When ChatGPT entered the world, headlines about it felt impossible to escape. Fears soon emerged that this robot could eliminate most or all jobs – and artificial intelligence (AI) has only become an even hotter topic since then. There’s a twist, though: According to recent research, although many people see AI as a threat, they nevertheless use it a ton at work.
You might wonder: How can we simultaneously fear and embrace AI in the workplace? What does this say about the future of work and the role AI will play? We’ve explored this question in depth below.
There’s no doubt artificial intelligence is transforming businesses. But can it take employees’ jobs?
Among the 1,000 employees Resume Genius surveyed for a 2023 study, 69 percent worry that AI could take over their jobs entirely. Similarly, 74 percent predicted that AI will eliminate all forms of human labor, and 37 percent expected a reduction in job opportunities as AI grows. Additionally, 63 percent of respondents said they fear AI, and 58 percent said they find AI dangerous.
However, not all employees feel that AI is coming for their jobs. In fact, 25 percent of Resume Genius respondents would rather interact with an AI tool at work than an actual person. Additionally, 38 percent of respondents said AI would create more, not fewer, job opportunities. Another 25 percent said AI would have no impact on job availability.
These responses suggest that not all workers fear robots taking their jobs; in fact, many employees see this expanding technology as a boon.
Resume Genius found that AI use at work is already widespread. In fact, 75 percent of respondents said they feel positive about using AI in work settings. Expanding on that, 83 percent of respondents said they trust AI, and 82 percent said they find AI helpful. That same percentage (82 percent) reported currently using ChatGPT or other AI chatbots and tools at work.
Interestingly, an even higher percentage (94 percent) said they use AI to complete specific work tasks. On top of that, 85 percent use AI in place of Google and other search engines. Among these AI users, 87 percent have admitted their AI usage to co-workers and supervisors. It’s clear that AI isn’t just the future of work – it’s a small business tech trend that’s making its mark right here, right now.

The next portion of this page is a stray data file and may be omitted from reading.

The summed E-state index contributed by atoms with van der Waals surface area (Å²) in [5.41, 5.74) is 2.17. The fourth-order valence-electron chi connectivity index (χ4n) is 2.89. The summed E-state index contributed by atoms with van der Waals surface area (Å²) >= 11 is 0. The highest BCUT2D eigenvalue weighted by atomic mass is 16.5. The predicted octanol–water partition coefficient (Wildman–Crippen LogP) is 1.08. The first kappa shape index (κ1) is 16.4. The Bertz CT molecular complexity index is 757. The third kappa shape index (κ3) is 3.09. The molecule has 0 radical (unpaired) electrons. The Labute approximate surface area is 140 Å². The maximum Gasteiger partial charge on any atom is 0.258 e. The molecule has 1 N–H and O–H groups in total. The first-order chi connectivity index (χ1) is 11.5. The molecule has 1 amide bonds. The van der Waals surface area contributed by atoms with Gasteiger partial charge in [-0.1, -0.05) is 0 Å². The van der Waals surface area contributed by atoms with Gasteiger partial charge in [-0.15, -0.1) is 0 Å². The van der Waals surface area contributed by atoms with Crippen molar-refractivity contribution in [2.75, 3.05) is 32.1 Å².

“The future of AI is in what we call ‘cobots,’ or collaborative robots,” explained Shawn David, creator of the course Automate to Win. “These are simple algorithms that will help you do things like remember a recipe for the cake you are making in real time, up to and including a J.A.R.V.I.S.-like assistant that is fully capable of anything short of quantum computing.” Based on the Resume Genius findings, employees may be in the early stages of implementing cobots in the workplace.
Resume Genius respondents named over a dozen jobs they see as “safe” from a potential AI takeover, including chefs, artists and writers. Many of these jobs have one thing in common that safeguards them from a potential AI takeover.
“If you are a product builder, your job is very safe,” explained Tim Mudd, webflow developer at and founder of Mudd Media. “That product could be a work of journalism, a website, an app, [or] a legal brief. AI is not going to replace you anytime soon.”
Foo Conner, founder-in-residence at Carnegie Mellon University’s Swartz Center for Entrepreneurship, agreed. “The jobs at risk are boring and repetitive,” Conner pointed out. “[For example,] for companies with large pools of images, AI can go through to catalog, organize [the images] and keyword them. One company is helping newsrooms preserve their archives and modernize them by tagging articles and images with the use of AI.”
Resume Genius asked survey respondents which jobs they expected AI to take over entirely. They gave over a dozen answers, including receptionists, telemarketers and cashiers.
According to Mudd, “competing against the output of a prompt” puts you at risk.
Resume Genius also asked respondents to name the three industries they expected AI to take over entirely. The leading answer was information technology (IT) at 46 percent, followed by manufacturing at 31 percent and healthcare at 27 percent.
However, Derrick Mains, CEO and founder of The Process Fixer, disagreed on the likelihood of AI overtaking the manufacturing industry. He thinks blue-collar, manual labor work is safe – for now – from an AI takeover. “Robotics costs are too high and the ROI too low for companies to consider automating mundane tasks,” Mains explained. “This is true of most industries, except those with quality concerns, such as aerospace, engineering and healthcare. Those industries have already been leading with automation to remove mistakes and improve quality as well as reduce costs.”
Based on our conversations with AI experts, here are some do’s and don’ts for using AI at work.
Although much fuss has been made over ChatGPT writing full-length web articles, the quality of these articles can be far below what a human can deliver. However, ChatGPT is sharp enough to create somewhat meaningful outlines or other documents necessary for plotting a project.
“[AI] is very helpful in providing outlines and rough drafts, and in situations where coming off as conventional is desirable,” Mudd noted. This could include creating simple, rigidly formatted documents that are repetitive and painstaking to assemble.
Even mathematicians make numerical errors. That’s the thing with people: Even the best of us inevitably make mistakes. AI, though, is faster and more accurate when it comes to computation.